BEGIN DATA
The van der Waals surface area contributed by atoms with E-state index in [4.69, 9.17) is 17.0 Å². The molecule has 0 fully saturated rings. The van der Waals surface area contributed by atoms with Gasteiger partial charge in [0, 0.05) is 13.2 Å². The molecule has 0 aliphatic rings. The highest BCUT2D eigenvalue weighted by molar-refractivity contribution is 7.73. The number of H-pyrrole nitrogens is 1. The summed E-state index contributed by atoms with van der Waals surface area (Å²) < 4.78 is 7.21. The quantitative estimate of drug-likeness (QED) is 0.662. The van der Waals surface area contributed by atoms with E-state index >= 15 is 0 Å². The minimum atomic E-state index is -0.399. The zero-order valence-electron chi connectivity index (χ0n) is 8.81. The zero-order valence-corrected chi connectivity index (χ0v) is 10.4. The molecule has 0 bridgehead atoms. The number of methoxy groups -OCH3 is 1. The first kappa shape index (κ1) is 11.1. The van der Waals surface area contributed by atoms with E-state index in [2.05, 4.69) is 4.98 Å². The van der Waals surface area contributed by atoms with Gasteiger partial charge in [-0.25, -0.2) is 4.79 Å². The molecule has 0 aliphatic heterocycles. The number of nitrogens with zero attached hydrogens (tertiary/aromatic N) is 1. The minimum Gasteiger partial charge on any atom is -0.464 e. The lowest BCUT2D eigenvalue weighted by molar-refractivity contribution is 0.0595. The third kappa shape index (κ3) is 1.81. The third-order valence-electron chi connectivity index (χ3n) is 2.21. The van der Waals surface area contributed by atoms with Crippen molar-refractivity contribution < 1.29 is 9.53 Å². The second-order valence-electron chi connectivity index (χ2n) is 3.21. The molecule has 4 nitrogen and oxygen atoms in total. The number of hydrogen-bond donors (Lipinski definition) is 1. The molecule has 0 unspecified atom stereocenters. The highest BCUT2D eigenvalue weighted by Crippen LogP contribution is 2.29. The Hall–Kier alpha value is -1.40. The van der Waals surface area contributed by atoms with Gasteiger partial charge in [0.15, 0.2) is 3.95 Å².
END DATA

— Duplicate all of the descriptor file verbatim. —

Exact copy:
The van der Waals surface area contributed by atoms with E-state index in [4.69, 9.17) is 17.0 Å². The molecule has 0 fully saturated rings. The van der Waals surface area contributed by atoms with Gasteiger partial charge in [0, 0.05) is 13.2 Å². The molecule has 0 aliphatic rings. The highest BCUT2D eigenvalue weighted by molar-refractivity contribution is 7.73. The number of H-pyrrole nitrogens is 1. The summed E-state index contributed by atoms with van der Waals surface area (Å²) < 4.78 is 7.21. The quantitative estimate of drug-likeness (QED) is 0.662. The van der Waals surface area contributed by atoms with E-state index >= 15 is 0 Å². The minimum atomic E-state index is -0.399. The zero-order valence-electron chi connectivity index (χ0n) is 8.81. The zero-order valence-corrected chi connectivity index (χ0v) is 10.4. The molecule has 0 bridgehead atoms. The number of methoxy groups -OCH3 is 1. The first kappa shape index (κ1) is 11.1. The van der Waals surface area contributed by atoms with E-state index in [2.05, 4.69) is 4.98 Å². The van der Waals surface area contributed by atoms with Gasteiger partial charge in [-0.25, -0.2) is 4.79 Å². The molecule has 0 aliphatic heterocycles. The number of nitrogens with zero attached hydrogens (tertiary/aromatic N) is 1. The minimum Gasteiger partial charge on any atom is -0.464 e. The lowest BCUT2D eigenvalue weighted by molar-refractivity contribution is 0.0595. The third kappa shape index (κ3) is 1.81. The third-order valence-electron chi connectivity index (χ3n) is 2.21. The van der Waals surface area contributed by atoms with Crippen molar-refractivity contribution < 1.29 is 9.53 Å². The second-order valence-electron chi connectivity index (χ2n) is 3.21. The molecule has 4 nitrogen and oxygen atoms in total. The number of hydrogen-bond donors (Lipinski definition) is 1. The molecule has 0 unspecified atom stereocenters. The highest BCUT2D eigenvalue weighted by Crippen LogP contribution is 2.29. The Hall–Kier alpha value is -1.40. The van der Waals surface area contributed by atoms with Gasteiger partial charge in [0.15, 0.2) is 3.95 Å².